Tuesday, March 17, 2015

This is What It Means

On a marquee over the highway was the message: "1 in 5 accidents caused by drunk drivers". I said to myself (and now you), "Does that mean sober drivers cause 4 out of 5 accidents? Should we be ban sobriety on the road?"

You could say that. But you'd be wrong. Sobriety isn't a cause of accidents. The probability of being accident free is quite high when sober compared to the probability when you're drunk. And operating a cell phone--talking or texting--while driving has the same or worse probability of an accident.

Recently a single mother of two kids played the lottery for the first time...and won. Shouldn't everyone be playing the lottery and eventually win?

You could say that. But you'd be wrong. In a crossword puzzle was this definition: "The lottery is a tax...on people who don't understand statistics." People don't understand that the expected outcome of the lottery is a loss. The payout x the odds of winning is less than the cost of the lottery ticket. Playing frequently is a money loser.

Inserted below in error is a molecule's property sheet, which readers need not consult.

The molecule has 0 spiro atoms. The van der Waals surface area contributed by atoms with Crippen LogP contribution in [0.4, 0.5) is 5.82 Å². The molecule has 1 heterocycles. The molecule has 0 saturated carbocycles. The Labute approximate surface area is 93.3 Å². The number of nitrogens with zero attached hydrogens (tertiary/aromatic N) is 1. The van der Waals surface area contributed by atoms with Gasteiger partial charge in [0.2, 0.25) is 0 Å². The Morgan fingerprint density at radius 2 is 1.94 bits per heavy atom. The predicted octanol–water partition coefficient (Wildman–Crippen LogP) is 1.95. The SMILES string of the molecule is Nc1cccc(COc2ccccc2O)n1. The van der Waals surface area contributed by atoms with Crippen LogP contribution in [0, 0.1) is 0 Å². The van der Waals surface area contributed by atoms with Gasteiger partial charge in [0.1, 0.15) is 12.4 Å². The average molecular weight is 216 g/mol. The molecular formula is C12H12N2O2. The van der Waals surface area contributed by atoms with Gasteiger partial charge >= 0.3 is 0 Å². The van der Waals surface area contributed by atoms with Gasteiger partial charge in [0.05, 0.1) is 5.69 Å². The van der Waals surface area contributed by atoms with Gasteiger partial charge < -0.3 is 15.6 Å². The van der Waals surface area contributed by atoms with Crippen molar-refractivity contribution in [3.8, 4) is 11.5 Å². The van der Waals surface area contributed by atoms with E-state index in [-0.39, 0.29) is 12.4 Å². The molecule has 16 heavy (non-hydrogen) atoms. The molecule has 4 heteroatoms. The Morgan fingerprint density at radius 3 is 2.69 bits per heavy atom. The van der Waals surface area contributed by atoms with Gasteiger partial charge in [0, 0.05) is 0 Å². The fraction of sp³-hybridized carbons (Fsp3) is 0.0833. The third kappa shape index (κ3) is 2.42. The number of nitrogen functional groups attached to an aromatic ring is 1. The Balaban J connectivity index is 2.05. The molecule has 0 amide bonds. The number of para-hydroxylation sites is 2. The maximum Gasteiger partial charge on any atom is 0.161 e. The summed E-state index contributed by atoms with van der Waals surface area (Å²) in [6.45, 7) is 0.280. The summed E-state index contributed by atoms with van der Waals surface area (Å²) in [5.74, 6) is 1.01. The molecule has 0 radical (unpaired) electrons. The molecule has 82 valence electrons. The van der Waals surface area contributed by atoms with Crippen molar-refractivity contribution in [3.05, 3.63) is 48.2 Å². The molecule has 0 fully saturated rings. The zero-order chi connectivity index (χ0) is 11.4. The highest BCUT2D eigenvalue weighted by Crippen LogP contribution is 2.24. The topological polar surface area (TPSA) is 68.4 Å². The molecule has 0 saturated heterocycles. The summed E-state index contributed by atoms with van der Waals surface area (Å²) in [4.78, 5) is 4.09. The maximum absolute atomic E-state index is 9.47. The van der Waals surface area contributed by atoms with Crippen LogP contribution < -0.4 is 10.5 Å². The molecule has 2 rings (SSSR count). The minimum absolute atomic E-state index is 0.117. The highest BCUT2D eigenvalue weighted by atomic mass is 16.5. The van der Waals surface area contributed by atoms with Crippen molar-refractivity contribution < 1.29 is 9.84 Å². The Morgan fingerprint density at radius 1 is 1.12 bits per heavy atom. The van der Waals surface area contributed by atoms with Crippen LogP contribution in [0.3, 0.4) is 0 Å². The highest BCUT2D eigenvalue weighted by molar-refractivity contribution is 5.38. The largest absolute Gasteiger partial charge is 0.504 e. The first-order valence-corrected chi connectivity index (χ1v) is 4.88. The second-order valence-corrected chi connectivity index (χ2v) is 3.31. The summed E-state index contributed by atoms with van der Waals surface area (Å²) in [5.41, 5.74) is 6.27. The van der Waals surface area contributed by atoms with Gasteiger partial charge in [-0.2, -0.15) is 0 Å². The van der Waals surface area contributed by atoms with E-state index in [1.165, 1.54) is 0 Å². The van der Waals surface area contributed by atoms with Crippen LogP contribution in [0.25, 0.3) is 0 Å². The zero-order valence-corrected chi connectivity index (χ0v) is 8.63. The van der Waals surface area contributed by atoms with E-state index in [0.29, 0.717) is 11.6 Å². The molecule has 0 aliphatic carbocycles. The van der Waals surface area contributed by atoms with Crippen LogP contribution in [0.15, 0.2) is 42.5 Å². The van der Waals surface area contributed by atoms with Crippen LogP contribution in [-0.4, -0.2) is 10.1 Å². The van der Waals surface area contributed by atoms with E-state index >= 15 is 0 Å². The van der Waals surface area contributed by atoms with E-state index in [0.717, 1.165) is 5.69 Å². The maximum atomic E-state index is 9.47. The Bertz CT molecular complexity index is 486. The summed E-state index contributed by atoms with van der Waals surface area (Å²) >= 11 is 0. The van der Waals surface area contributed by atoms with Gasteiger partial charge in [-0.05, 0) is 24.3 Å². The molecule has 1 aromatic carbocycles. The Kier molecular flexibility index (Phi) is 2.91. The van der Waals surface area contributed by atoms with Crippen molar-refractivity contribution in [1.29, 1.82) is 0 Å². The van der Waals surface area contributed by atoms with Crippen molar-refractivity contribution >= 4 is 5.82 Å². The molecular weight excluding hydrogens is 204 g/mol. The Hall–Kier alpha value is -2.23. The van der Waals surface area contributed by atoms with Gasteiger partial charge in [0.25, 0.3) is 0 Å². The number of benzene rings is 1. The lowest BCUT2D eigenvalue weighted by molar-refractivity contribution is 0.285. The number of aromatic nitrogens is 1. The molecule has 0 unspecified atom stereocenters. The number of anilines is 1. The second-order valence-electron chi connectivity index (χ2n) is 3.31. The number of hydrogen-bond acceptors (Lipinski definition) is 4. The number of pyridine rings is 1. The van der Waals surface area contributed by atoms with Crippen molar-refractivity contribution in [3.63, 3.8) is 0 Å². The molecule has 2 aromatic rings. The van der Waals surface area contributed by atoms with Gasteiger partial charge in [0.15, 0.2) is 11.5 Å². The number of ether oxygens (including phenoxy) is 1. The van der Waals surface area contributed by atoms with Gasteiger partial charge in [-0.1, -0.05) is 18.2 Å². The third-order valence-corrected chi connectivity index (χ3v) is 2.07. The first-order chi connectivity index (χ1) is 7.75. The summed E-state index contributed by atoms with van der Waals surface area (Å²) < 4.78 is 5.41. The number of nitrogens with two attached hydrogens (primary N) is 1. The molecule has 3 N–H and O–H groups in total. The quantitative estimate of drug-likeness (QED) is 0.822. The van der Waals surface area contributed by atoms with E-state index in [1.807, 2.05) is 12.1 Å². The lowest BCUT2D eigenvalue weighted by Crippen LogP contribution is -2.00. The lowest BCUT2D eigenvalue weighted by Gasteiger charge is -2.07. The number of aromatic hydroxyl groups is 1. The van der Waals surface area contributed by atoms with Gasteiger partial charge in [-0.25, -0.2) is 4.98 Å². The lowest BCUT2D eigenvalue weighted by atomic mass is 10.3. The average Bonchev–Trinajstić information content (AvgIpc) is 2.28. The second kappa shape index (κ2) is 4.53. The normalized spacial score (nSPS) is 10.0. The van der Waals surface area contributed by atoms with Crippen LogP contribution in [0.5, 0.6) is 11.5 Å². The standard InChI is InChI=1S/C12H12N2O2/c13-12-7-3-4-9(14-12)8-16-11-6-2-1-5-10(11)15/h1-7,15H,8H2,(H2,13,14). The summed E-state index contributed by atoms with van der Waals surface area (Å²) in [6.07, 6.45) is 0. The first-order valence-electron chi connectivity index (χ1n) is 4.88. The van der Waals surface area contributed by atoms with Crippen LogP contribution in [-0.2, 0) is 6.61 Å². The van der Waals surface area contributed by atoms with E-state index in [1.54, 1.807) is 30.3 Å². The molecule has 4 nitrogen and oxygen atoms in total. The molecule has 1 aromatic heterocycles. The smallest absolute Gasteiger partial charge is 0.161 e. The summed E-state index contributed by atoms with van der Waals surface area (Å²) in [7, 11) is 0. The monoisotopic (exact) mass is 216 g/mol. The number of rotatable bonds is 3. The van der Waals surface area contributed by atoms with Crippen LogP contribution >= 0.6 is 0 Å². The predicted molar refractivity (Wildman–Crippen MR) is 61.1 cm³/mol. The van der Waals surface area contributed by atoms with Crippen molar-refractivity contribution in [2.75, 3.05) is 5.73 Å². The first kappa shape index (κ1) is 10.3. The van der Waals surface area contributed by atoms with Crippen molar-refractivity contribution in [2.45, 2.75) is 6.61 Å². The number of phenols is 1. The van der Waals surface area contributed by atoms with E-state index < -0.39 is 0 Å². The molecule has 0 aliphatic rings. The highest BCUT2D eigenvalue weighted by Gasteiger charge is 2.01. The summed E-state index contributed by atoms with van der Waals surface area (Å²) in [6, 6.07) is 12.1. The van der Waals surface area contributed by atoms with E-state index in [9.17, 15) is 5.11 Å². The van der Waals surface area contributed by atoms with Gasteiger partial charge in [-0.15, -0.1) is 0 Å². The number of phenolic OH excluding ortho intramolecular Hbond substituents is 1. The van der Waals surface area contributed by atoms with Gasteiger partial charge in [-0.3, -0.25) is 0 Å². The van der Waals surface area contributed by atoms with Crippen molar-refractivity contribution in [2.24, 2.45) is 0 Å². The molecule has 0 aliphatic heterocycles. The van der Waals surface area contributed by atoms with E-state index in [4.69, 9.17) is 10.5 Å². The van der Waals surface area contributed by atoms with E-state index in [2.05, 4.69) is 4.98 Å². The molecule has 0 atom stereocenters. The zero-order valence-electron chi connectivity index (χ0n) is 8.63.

With similar calculations, the news this week is that a 24 year-old professional football player is hanging up his cleats. He apparently calculated the probability that his quality of life would be reduced through concussions against the potential earnings playing the sport. He thinks the better decision is to earn less but have a much higher probability of a lengthy quality of life.

Expected outcomes are rarely calculated for our decisions in life...or business. I rarely see management teams put together decision trees with the payouts and the probabilities of success for different options and events. Yet I know it's taught in business schools.

Oh, well. Another example of how little training and education is actually used in practice.

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